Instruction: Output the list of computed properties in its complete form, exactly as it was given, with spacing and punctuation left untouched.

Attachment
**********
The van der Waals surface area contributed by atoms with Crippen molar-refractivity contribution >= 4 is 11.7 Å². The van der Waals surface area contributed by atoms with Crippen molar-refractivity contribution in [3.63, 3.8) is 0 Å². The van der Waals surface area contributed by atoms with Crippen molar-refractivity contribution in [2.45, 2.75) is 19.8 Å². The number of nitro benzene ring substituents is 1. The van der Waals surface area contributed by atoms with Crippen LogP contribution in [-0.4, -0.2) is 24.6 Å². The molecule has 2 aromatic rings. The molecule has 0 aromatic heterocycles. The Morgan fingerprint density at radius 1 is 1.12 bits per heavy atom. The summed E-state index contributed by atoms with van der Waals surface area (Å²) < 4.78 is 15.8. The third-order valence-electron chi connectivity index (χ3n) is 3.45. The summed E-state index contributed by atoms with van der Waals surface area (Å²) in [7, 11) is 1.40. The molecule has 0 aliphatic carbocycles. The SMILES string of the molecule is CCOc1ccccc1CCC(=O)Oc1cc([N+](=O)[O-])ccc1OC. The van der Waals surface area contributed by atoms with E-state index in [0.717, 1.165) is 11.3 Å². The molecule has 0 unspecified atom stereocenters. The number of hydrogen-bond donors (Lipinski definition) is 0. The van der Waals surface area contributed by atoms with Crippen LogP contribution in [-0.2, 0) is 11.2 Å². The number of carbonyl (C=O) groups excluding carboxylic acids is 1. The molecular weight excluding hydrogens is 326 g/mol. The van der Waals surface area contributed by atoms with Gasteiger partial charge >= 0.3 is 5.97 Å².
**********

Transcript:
The van der Waals surface area contributed by atoms with Crippen molar-refractivity contribution >= 4 is 11.7 Å². The van der Waals surface area contributed by atoms with Crippen molar-refractivity contribution in [3.63, 3.8) is 0 Å². The van der Waals surface area contributed by atoms with Crippen molar-refractivity contribution in [2.45, 2.75) is 19.8 Å². The number of nitro benzene ring substituents is 1. The van der Waals surface area contributed by atoms with Crippen LogP contribution in [-0.4, -0.2) is 24.6 Å². The molecule has 2 aromatic rings. The molecule has 0 aromatic heterocycles. The Morgan fingerprint density at radius 1 is 1.12 bits per heavy atom. The summed E-state index contributed by atoms with van der Waals surface area (Å²) < 4.78 is 15.8. The third-order valence-electron chi connectivity index (χ3n) is 3.45. The summed E-state index contributed by atoms with van der Waals surface area (Å²) in [7, 11) is 1.40. The molecule has 0 aliphatic carbocycles. The SMILES string of the molecule is CCOc1ccccc1CCC(=O)Oc1cc([N+](=O)[O-])ccc1OC. The van der Waals surface area contributed by atoms with E-state index in [0.717, 1.165) is 11.3 Å². The molecule has 0 unspecified atom stereocenters. The number of hydrogen-bond donors (Lipinski definition) is 0. The van der Waals surface area contributed by atoms with Crippen LogP contribution in [-0.2, 0) is 11.2 Å². The number of carbonyl (C=O) groups excluding carboxylic acids is 1. The molecular weight excluding hydrogens is 326 g/mol. The van der Waals surface area contributed by atoms with Gasteiger partial charge >= 0.3 is 5.97 Å².